unifies in advance the ways in which what has-been, what is about to be, and the present reach out toward each other.

Time is not. There is, It gives time. The giving that gives time is determined by denying and withholding nearness. It grants the openness of time-space and preserves what remains denied in what has-been, what is withheld in approach. We call the giving which gives true time an extending which opens and conceals. As extending is itself a giving, the giving of a giving is concealed in true time.

But where is there time and time-space, where are they given? As urgent as this question may be at first sight, we may no longer ask in this manner for a where, for the place for time. For true time itself, the realm of its threefold extending determined by nearing nearness, is the prespatial region which first gives any possible "where."

True, from its beginning, whenever it thought about time, philosophy also asked where time belongs. What philosophy primarily had in view was time calculate.d as a sequence of the succession of consecutive nows. It was explained that there could be no numerically measured time with which we calculate without the ψυχή, without the animus, without the soul, without consciousness, without spirit. There is no time without man. But what does this "not without" mean? Is man the giver or the receiver of time? Is man first of all man, and then after that occasionally—that is, at some time or other—receives time and relates himself to it? True time is the nearness of presencing out of present, past and future—the nearness that unifies time's threefold opening extending. It has already reached man as such so that he can be man only by standing within the threefold extending, perduring the denying, and withholding nearness which determines that extending. Time is not the product of man, man is not the product of time. There is no production here. There is only giving in the sense of extending which opens up time-space.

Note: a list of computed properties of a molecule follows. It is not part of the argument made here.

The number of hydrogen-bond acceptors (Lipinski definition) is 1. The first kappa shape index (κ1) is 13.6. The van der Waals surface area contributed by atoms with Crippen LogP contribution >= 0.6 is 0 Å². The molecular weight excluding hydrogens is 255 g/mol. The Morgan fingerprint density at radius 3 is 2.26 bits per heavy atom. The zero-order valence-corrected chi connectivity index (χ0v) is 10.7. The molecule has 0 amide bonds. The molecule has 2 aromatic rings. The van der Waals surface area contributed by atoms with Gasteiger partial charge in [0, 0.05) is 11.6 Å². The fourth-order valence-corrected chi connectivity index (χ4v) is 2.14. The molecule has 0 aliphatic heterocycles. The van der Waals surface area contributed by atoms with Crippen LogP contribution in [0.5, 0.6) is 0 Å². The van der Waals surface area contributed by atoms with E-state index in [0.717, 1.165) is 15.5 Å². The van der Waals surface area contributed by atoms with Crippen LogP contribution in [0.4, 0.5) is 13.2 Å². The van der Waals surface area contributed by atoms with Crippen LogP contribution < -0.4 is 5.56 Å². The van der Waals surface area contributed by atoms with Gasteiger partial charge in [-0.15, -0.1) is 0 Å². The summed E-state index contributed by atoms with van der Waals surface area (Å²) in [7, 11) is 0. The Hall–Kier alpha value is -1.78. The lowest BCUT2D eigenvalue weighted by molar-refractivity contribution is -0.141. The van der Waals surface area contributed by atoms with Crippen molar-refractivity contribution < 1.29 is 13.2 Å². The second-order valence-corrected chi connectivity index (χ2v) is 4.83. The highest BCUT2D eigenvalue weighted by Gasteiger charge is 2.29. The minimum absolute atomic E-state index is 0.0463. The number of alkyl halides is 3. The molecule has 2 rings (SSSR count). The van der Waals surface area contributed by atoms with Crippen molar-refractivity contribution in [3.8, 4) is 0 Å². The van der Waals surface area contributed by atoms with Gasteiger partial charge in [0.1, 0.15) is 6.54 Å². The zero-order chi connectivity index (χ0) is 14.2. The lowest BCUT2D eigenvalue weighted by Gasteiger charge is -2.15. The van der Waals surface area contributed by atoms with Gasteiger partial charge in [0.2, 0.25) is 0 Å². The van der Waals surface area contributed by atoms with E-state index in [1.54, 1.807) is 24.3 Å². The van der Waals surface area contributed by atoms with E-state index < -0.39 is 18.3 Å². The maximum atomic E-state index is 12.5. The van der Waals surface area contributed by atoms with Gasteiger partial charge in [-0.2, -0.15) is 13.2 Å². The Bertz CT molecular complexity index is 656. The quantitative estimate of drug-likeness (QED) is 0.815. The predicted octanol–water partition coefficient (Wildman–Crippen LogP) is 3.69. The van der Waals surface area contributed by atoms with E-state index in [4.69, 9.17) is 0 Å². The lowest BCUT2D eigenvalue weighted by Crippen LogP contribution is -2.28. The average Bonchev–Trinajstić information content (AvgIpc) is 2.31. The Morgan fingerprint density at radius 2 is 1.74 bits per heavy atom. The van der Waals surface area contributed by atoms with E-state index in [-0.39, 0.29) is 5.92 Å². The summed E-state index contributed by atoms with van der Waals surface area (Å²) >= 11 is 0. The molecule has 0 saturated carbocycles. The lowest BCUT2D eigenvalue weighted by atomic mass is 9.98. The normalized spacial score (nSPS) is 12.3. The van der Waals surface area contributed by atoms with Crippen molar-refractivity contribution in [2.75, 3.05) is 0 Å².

But granted that the manner of giving in which time is given requires our characterization of time, we are still faced with the enigmatic It which we named in the expression: It gives time; It gives Being. There is a growing danger that when we speak of "It," we